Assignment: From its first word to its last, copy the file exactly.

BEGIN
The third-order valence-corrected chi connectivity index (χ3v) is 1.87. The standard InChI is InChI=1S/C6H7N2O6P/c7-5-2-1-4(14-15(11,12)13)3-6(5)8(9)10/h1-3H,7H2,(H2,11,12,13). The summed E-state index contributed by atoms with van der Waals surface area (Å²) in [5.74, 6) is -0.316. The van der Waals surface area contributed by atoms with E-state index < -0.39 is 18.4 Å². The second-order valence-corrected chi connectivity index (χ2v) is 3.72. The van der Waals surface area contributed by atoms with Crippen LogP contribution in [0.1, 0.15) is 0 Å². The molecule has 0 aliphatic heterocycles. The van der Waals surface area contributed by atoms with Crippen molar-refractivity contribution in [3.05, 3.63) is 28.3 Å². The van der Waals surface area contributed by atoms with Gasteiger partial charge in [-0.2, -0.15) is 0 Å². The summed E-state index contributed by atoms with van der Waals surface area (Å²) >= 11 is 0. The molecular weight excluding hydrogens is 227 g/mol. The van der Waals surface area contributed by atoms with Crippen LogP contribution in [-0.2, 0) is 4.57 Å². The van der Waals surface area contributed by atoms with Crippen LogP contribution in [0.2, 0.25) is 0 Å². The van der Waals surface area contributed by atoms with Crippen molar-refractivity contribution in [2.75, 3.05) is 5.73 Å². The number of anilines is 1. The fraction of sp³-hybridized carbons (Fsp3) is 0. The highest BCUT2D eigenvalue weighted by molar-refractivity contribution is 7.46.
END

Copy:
The third-order valence-corrected chi connectivity index (χ3v) is 1.87. The standard InChI is InChI=1S/C6H7N2O6P/c7-5-2-1-4(14-15(11,12)13)3-6(5)8(9)10/h1-3H,7H2,(H2,11,12,13). The summed E-state index contributed by atoms with van der Waals surface area (Å²) in [5.74, 6) is -0.316. The van der Waals surface area contributed by atoms with E-state index < -0.39 is 18.4 Å². The second-order valence-corrected chi connectivity index (χ2v) is 3.72. The van der Waals surface area contributed by atoms with Crippen LogP contribution in [0.1, 0.15) is 0 Å². The molecule has 0 aliphatic heterocycles. The van der Waals surface area contributed by atoms with Crippen molar-refractivity contribution in [3.05, 3.63) is 28.3 Å². The van der Waals surface area contributed by atoms with Gasteiger partial charge in [-0.2, -0.15) is 0 Å². The summed E-state index contributed by atoms with van der Waals surface area (Å²) >= 11 is 0. The molecular weight excluding hydrogens is 227 g/mol. The van der Waals surface area contributed by atoms with Crippen LogP contribution in [-0.2, 0) is 4.57 Å². The van der Waals surface area contributed by atoms with Crippen LogP contribution in [0.2, 0.25) is 0 Å². The van der Waals surface area contributed by atoms with Crippen molar-refractivity contribution in [2.75, 3.05) is 5.73 Å². The number of anilines is 1. The fraction of sp³-hybridized carbons (Fsp3) is 0. The highest BCUT2D eigenvalue weighted by molar-refractivity contribution is 7.46.